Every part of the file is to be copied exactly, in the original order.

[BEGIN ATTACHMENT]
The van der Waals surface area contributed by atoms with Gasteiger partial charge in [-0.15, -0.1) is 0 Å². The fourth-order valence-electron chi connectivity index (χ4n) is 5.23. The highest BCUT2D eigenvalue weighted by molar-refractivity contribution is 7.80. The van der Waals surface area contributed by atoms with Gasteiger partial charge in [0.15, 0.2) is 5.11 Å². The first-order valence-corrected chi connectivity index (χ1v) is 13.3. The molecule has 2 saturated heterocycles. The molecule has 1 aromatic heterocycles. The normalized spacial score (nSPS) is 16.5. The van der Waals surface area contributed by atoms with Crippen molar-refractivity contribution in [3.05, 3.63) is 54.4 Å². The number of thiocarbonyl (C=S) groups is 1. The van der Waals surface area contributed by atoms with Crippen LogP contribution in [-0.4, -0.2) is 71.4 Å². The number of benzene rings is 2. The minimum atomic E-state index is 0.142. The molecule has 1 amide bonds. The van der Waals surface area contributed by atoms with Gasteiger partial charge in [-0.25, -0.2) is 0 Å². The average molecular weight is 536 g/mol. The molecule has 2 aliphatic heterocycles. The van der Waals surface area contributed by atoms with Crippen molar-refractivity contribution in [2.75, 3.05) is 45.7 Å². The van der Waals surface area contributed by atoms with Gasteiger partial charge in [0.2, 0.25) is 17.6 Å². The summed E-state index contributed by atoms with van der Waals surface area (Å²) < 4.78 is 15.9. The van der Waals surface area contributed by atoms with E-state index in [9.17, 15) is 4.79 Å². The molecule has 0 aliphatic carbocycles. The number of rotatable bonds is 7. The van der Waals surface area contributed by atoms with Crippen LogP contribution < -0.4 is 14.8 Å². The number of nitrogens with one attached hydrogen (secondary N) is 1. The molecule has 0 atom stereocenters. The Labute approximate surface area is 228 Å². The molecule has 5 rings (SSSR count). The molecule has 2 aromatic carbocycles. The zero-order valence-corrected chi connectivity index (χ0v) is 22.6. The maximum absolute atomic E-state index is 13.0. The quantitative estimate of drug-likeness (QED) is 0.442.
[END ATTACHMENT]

The van der Waals surface area contributed by atoms with Gasteiger partial charge in [-0.15, -0.1) is 0 Å². The fourth-order valence-electron chi connectivity index (χ4n) is 5.23. The highest BCUT2D eigenvalue weighted by molar-refractivity contribution is 7.80. The van der Waals surface area contributed by atoms with Gasteiger partial charge in [0.15, 0.2) is 5.11 Å². The first-order valence-corrected chi connectivity index (χ1v) is 13.3. The molecule has 2 saturated heterocycles. The molecule has 1 aromatic heterocycles. The normalized spacial score (nSPS) is 16.5. The van der Waals surface area contributed by atoms with Crippen molar-refractivity contribution in [3.05, 3.63) is 54.4 Å². The number of thiocarbonyl (C=S) groups is 1. The van der Waals surface area contributed by atoms with Crippen LogP contribution in [-0.4, -0.2) is 71.4 Å². The number of benzene rings is 2. The minimum atomic E-state index is 0.142. The molecule has 1 amide bonds. The van der Waals surface area contributed by atoms with Gasteiger partial charge in [-0.25, -0.2) is 0 Å². The average molecular weight is 536 g/mol. The molecule has 2 aliphatic heterocycles. The van der Waals surface area contributed by atoms with Crippen molar-refractivity contribution in [2.75, 3.05) is 45.7 Å². The van der Waals surface area contributed by atoms with Gasteiger partial charge in [0.2, 0.25) is 17.6 Å². The summed E-state index contributed by atoms with van der Waals surface area (Å²) < 4.78 is 15.9. The van der Waals surface area contributed by atoms with E-state index in [9.17, 15) is 4.79 Å². The molecule has 0 aliphatic carbocycles. The number of rotatable bonds is 7. The van der Waals surface area contributed by atoms with Crippen LogP contribution < -0.4 is 14.8 Å². The number of nitrogens with one attached hydrogen (secondary N) is 1. The molecule has 0 atom stereocenters. The Labute approximate surface area is 228 Å². The molecule has 5 rings (SSSR count). The molecule has 2 aromatic carbocycles. The zero-order valence-corrected chi connectivity index (χ0v) is 22.6. The maximum absolute atomic E-state index is 13.0. The quantitative estimate of drug-likeness (QED) is 0.442.